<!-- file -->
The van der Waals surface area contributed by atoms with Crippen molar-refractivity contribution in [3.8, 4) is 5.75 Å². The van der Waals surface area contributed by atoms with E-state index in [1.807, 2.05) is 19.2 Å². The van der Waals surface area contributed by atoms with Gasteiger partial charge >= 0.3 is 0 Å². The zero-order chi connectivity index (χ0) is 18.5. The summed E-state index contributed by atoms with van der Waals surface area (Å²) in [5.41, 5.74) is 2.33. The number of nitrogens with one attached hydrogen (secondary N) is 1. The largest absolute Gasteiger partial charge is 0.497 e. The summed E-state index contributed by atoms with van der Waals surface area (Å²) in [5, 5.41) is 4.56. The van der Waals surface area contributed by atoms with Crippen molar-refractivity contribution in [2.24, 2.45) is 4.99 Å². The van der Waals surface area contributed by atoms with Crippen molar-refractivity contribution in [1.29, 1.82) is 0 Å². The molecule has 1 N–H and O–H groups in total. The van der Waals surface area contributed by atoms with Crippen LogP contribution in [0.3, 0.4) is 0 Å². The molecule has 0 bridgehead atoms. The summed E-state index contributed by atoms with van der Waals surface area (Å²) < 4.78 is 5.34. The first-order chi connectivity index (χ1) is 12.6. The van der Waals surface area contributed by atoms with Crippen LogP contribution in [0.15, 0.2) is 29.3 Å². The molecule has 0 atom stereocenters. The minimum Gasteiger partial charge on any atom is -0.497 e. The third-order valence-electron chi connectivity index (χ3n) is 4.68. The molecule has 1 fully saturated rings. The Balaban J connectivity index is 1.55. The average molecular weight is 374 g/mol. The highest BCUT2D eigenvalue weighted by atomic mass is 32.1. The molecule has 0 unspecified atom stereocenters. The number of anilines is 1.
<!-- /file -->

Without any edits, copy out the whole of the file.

The van der Waals surface area contributed by atoms with Crippen molar-refractivity contribution in [3.8, 4) is 5.75 Å². The van der Waals surface area contributed by atoms with E-state index in [1.807, 2.05) is 19.2 Å². The van der Waals surface area contributed by atoms with Gasteiger partial charge >= 0.3 is 0 Å². The zero-order chi connectivity index (χ0) is 18.5. The summed E-state index contributed by atoms with van der Waals surface area (Å²) in [5.41, 5.74) is 2.33. The number of nitrogens with one attached hydrogen (secondary N) is 1. The largest absolute Gasteiger partial charge is 0.497 e. The summed E-state index contributed by atoms with van der Waals surface area (Å²) in [5, 5.41) is 4.56. The van der Waals surface area contributed by atoms with Crippen molar-refractivity contribution in [2.24, 2.45) is 4.99 Å². The van der Waals surface area contributed by atoms with Crippen molar-refractivity contribution in [1.29, 1.82) is 0 Å². The molecule has 1 N–H and O–H groups in total. The van der Waals surface area contributed by atoms with Crippen LogP contribution in [0.3, 0.4) is 0 Å². The molecule has 0 bridgehead atoms. The summed E-state index contributed by atoms with van der Waals surface area (Å²) < 4.78 is 5.34. The first-order chi connectivity index (χ1) is 12.6. The van der Waals surface area contributed by atoms with Crippen LogP contribution in [0.15, 0.2) is 29.3 Å². The molecule has 0 atom stereocenters. The minimum Gasteiger partial charge on any atom is -0.497 e. The third-order valence-electron chi connectivity index (χ3n) is 4.68. The molecule has 1 fully saturated rings. The Balaban J connectivity index is 1.55. The average molecular weight is 374 g/mol. The highest BCUT2D eigenvalue weighted by atomic mass is 32.1. The molecule has 0 unspecified atom stereocenters. The number of anilines is 1.